The Amphibians

Salamandra pezzata (Salamandra salamandra) frequently found in the local woods on wet days. (Photo F. Padovan)

     Looking at the show case of amphibians the bright colours of the fire salamander (Salamandra salamandra) or the yellow bellied toad (Bombina variegata) catch the eye: the former belongs to the Urodeli group, having a tail, while the latter is from the Anuri which have no tail. Both however use their bright colouring as a warning to potential predators, implying they would be unpleasant or poisonous to eat. There are many frogs and toads living in local damp areas: the red frog (Rana temporaria), whose scientific name comes from 2 triangular marks on its temples, can be found at up to 2000 metres above sea level; the common toad (Bufo bufo) which mostly lives on land, only going into water in their thousands to reproduce in the spring. The tree frog (Hyla arborea) owes its brilliant green colouring to camouflage for living in the trees. The Anuri females are bigger than the males which have vocal pouches for their famous summer croaking.
     A particularly attractive member of the newt family is the alpine newt (Triturus alpestris) which, during the mating season, displays a yellow striped crest along its back and a bright orange belly. The black salamander (Salamandra atra) lives in the high mountains. It is a rare species with viviparous behaviour – in other words the babies are born like small adults.

The Morphology of Amphibians
     The members of the amphibian class are vertebrates with damp, bare skin which is often lumpy and wrinkled. The term amphibian means double life and indicates that these animals can live both in water and on land. The reproduction, development of the eggs and larva state usually with breathing through gills are all phases which take place in water, while adult life can take place entirely on land with lung breathing, helped, or sometimes substituted, by breathing through the skin or pharyngeal hole.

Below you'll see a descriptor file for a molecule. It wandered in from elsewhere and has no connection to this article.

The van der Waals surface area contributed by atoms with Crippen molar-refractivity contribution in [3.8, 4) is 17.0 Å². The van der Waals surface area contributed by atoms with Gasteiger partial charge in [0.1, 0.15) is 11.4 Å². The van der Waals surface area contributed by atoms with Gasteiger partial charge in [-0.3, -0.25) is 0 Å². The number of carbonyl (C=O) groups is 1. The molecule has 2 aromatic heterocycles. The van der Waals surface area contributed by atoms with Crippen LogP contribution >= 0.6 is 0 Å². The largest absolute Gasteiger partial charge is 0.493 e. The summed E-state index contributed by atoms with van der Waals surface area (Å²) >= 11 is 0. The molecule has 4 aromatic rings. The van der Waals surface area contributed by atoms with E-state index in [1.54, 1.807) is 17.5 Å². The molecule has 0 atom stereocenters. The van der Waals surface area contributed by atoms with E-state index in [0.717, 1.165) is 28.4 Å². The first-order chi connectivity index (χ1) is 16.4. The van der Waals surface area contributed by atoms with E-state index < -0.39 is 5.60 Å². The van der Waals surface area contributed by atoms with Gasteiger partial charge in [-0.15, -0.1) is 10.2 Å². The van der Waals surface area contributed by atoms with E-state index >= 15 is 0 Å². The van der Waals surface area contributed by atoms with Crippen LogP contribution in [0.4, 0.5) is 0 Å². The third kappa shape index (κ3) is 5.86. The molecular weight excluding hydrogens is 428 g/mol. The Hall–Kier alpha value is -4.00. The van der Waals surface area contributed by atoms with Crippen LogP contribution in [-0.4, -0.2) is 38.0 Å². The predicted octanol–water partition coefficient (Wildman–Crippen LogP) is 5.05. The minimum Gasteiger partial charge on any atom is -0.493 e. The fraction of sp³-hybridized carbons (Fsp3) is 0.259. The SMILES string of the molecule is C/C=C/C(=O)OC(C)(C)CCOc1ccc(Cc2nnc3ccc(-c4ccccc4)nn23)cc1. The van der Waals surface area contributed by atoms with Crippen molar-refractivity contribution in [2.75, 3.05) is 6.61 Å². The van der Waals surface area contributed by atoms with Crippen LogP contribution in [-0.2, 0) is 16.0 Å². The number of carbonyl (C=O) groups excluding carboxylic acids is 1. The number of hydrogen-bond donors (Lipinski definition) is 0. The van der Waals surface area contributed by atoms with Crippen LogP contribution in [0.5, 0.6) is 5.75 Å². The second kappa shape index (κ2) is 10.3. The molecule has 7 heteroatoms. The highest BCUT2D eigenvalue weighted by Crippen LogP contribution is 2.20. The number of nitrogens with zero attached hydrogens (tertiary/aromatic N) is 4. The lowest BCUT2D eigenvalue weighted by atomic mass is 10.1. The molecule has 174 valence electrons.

Amphibians are heterothermal, that is they have a body temperature the same as their environment. Their skin is covered with warts containing many grainy glands which secrete irritating, poisonous mucous that kills bacteria. In some species like the fire salamander and the yellow-bellied toad their bright colours warn that their flesh is poisonous and inedible.
     Amphibians are usually oviparous except in some cases which are ovoviviparous. Their eggs are sometimes laid in a gelatinous substance surrounded by a membrane. Their development involves a metamorphosis with the growth of limbs, loss of external gills and then in some cases the tail.
     The local amphibians belong to 2 orders: the Anuri (toads and frogs) without tails, squat and with long back legs for jumping, while the Urodeli (newts and salamanders) have a tail, a long body and move slowly on land.
     This group of animals is threatened with extinction because in their early stages of growth they are vulnerable, depending on water being available, if only temporarily.